Many older Americans have age-related factors affecting them that make them more prone to falling. Many of them live in facilities that do not always make every effort to prevent resident falls. Together, this can be a deadly combination. If you have a parent or other loved one living in a nursing home or assisted living facility, you may have legitimate cause for concern.
Industrial Safety & Hygiene News reports that about 1,800 nursing home residents across the nation die every year because of fall-related injuries. Additionally, the average American nursing home housing 100 or so residents reports between 100 and 200 resident falls every year. It is important to note, though, that this number refers specifically to the number of falls – suggesting the true figure could be higher.
A high-risk environment for falls
Statistics show that older Americans are significantly more likely to die from injuries sustained during a fall when they live in nursing homes. In fact, those 65 and older who reside in nursing homes are four times more likely than their peers who live with loved ones, or alone at home, to suffer falls that ultimately claim their lives. Just what is it about the nursing home environment that makes it so hazardous?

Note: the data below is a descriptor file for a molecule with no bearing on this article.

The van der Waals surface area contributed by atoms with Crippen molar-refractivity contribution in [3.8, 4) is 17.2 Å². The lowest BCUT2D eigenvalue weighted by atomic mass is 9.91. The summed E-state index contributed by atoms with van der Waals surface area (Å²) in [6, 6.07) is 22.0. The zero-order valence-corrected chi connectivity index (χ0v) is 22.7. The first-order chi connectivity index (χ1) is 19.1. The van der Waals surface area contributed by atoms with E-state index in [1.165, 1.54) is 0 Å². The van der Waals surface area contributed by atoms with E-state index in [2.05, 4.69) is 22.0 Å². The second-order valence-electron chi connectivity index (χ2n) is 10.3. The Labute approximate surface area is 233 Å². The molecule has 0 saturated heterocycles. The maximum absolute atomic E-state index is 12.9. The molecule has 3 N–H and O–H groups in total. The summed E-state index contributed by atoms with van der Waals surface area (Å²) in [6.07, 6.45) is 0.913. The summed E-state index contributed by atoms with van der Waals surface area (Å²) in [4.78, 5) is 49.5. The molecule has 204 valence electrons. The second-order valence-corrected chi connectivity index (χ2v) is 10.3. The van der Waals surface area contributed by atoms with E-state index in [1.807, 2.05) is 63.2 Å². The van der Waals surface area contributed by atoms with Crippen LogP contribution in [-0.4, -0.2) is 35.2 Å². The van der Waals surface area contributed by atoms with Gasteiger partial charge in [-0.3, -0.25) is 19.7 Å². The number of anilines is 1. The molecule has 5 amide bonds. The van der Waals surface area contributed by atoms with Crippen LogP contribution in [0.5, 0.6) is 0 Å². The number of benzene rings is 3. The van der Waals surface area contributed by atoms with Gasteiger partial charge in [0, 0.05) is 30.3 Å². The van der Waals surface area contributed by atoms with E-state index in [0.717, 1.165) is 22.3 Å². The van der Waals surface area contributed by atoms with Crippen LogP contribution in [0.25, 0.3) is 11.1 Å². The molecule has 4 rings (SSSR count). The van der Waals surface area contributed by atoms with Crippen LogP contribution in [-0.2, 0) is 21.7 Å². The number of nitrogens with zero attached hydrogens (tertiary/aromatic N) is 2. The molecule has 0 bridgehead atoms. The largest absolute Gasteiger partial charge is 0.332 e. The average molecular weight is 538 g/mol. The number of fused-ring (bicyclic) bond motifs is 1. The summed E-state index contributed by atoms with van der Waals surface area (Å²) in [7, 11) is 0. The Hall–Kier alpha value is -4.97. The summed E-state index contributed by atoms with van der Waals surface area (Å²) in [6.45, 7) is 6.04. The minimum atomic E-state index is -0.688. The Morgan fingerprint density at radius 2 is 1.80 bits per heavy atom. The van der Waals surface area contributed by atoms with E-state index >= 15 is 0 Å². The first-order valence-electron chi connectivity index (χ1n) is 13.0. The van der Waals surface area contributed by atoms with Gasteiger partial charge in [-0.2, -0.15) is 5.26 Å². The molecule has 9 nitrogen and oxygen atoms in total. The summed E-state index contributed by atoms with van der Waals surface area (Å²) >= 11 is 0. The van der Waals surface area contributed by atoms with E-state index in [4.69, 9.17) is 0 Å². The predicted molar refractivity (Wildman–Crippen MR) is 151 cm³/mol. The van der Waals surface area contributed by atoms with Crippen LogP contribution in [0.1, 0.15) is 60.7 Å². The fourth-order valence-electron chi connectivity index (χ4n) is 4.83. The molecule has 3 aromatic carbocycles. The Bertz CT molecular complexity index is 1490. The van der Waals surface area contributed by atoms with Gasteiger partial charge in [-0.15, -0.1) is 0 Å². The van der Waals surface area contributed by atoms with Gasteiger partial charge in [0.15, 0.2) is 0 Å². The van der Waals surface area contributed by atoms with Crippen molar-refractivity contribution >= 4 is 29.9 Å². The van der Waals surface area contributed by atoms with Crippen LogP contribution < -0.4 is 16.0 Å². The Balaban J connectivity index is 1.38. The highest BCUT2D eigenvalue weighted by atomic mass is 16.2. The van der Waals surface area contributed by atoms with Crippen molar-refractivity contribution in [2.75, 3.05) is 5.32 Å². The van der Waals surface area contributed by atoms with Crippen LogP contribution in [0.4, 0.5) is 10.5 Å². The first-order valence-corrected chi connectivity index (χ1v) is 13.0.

Environmental factors causing nursing home falls
Estimates suggest that environmental factors cause somewhere between 16 and 27% of all nursing home falls. Environmental factors can include any number of different things, but common examples include poor lighting, insufficient hand railings, slippery floors and so on.
Employee and nursing home negligence often play a role in nursing home falls. Some residents, for example, require assistance to move about or visit the restroom, but understaffing at nursing homes can make it hard for them to get the mobility help they need.
If your loved one lives in a nursing home and you have concerns about fall risks, voice them. It is completely reasonable for you to inquire at a particular facility about what it does to prevent resident falls.